Monday, July 16, 2012

When to use RAW or JPG? My Opinion On The Subject

There seems to be a lot of opinion out there on what to use when saving your images to memory card on camera.  Thought I might as well throw my own opinions out there and offer up when and why I would choose JPG or RAW.

In the end, can you tell which one was shot using RAW or JPG??

Some people advocate shooting RAW 100% of the time, others see no need in RAW at all and are content with shooting JPG - even going so far as saying that everything should be done 100% correctly in camera.

First - let us look at a quick pro/com list of RAW and JPG:



RAW sensor data - as RAW software gets updated, so too can your image processing.  RAW also give you a lot more information to work with, generally 12 or 14 bits of data.

More latitude for corrections - If you want to push/pull the exposure tweak more detail out of the shadows or highlights - this is your best option.

White balance - is not embedded in the RAW file, so if you or the camera get it wrong - it doesn't matter.  This can be corrected in post processing(most of the time).

Space - more data = need for more space to store the images.  RAW files can be 10MB-30MB or more depending on the mega pixels rating of the camera you are using.

Processing - not so much processing power of the machine you are working on, but the commitment to learn how to process RAW files to their fullest potential.

Slower capture rate on camera - even with fast memory cards, your burst rate on the camera will be lower than if shooting JPG.  Not so much a concern for portrait photographers, but might be for sports shooters.  Generally his can be from 1-5fps.



Space - lower file sizes mean less space per image taken on the storage device.

Processing - if you set up a picture control/JPG processing settings in camera you love - then the majority of the processing for that image is already done.  This also helps in the back end work flow speed as well.

Burst rate capture - most cameras are optimized to shoot their fastest burst rates in this mode.  Anywhere from 4-11fps.  Great for sports shooters or any other application that needs the high frame rate capture.


Processing - the majority of the processing has already been applied and it will take some work getting things changed in post processing - at least more so than in RAW.

White balance - this is applied to the image at the time of capture in a JPG and can be a pain to correct later(there is more to this that we will get into later).

Less latitude for corrections - with only an 8 bit file structure to work with, you start off with less data for processing, which can limit the extent of which you can manipulate the file compared to RAW.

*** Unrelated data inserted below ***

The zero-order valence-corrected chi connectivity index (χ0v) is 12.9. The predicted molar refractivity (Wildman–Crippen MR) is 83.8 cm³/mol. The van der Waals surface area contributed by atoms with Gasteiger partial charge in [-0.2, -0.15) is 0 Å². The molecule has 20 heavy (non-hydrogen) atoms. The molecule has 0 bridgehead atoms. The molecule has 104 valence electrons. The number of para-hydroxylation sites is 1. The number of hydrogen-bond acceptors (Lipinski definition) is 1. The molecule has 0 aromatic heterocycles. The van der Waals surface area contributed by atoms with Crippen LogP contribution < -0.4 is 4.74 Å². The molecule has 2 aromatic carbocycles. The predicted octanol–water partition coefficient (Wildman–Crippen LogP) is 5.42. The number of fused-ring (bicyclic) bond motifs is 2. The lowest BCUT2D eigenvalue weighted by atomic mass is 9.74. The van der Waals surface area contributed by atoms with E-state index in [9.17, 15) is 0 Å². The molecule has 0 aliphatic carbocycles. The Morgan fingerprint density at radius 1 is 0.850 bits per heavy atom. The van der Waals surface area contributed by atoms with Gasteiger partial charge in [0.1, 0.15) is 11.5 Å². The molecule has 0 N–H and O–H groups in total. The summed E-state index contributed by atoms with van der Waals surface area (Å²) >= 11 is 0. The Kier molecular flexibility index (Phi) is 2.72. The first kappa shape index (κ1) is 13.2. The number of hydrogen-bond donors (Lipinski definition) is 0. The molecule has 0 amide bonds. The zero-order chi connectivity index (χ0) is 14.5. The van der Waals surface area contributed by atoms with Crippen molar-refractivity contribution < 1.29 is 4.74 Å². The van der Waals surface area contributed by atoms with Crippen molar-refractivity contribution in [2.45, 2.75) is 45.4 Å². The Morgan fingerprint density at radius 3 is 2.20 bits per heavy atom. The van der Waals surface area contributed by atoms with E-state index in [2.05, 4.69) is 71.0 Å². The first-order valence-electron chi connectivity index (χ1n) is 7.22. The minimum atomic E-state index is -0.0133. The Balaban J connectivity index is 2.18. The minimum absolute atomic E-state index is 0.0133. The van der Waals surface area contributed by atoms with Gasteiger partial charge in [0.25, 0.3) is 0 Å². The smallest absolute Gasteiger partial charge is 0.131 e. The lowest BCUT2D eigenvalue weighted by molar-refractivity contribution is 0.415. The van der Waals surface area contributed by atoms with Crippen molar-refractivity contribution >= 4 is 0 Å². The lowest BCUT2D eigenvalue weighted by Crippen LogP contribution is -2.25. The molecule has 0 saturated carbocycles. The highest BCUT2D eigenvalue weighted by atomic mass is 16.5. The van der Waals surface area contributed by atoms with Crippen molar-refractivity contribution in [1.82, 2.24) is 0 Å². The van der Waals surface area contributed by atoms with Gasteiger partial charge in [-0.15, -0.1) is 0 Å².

OK - so after all this - what you really want to know is - when do I use RAW versus JPG, right?

I use RAW whenever:

  • I know I will be doing a lot of post processing manipulation on images.
  • I know that the the dynamic range of the scene is more than the JPG engine can handle and I might want to pull the shadows detail out and/or bring back the highlight details.  This is especially true when I do not have a filter, speed lights or potential for bracketing(for HDR) to manipulate the situation.
  • The images are just too important to leave the processing of the files to the in camera JPG engine.
I use JPG whenever:
  • I am shooting sports and need a high burst rate to capture the fast moving action.
  • I have a very controlled environment and can have all the variables nailed down or at least controllable.
  • I do not plan to do any or very little post processing.
  • I am on vacation and memory card space is an issue and I have no way of off loading the files from the camera.
  • I need a quick turn around of the images to the client.
  • I need to print on site.
Now, these are just some of the things that I think about when I start shooting.  I do not shoot a whole event, job in one format.  These are not hard and fast rules - more like guidelines.  I've started out shooting in JPG for some things and if the variables of the shoot change on me, so do the settings.  You've got to be as dynamic as the situation.

Here is an example of a time I needed to shoot RAW.  San Diego on vacation with the family.   Had to fly out and having a tripod was not feasible.  Was shooting with the Nikon D50 and did not want to shoot multiple exposures hand help for HDR.
So I tried shooting over and under exposed shots - did not like the results.
Exposing for the sky left the foreground elements too dark

Exposing for the foreground left the sky burned out and unrecoverable.
Then, I shot RAW and processed in Lightroom.
I was able to pull back the highlights and bring out the shadows, did some prudent noise reduction work and was able to salvage this image:
Shot RAW and did an average exposure with a touch more to the underexposed.
I hope that this post has helped you think about your shooting settings and you will think more about your situation as it unfolds and use the right file format for the shots.

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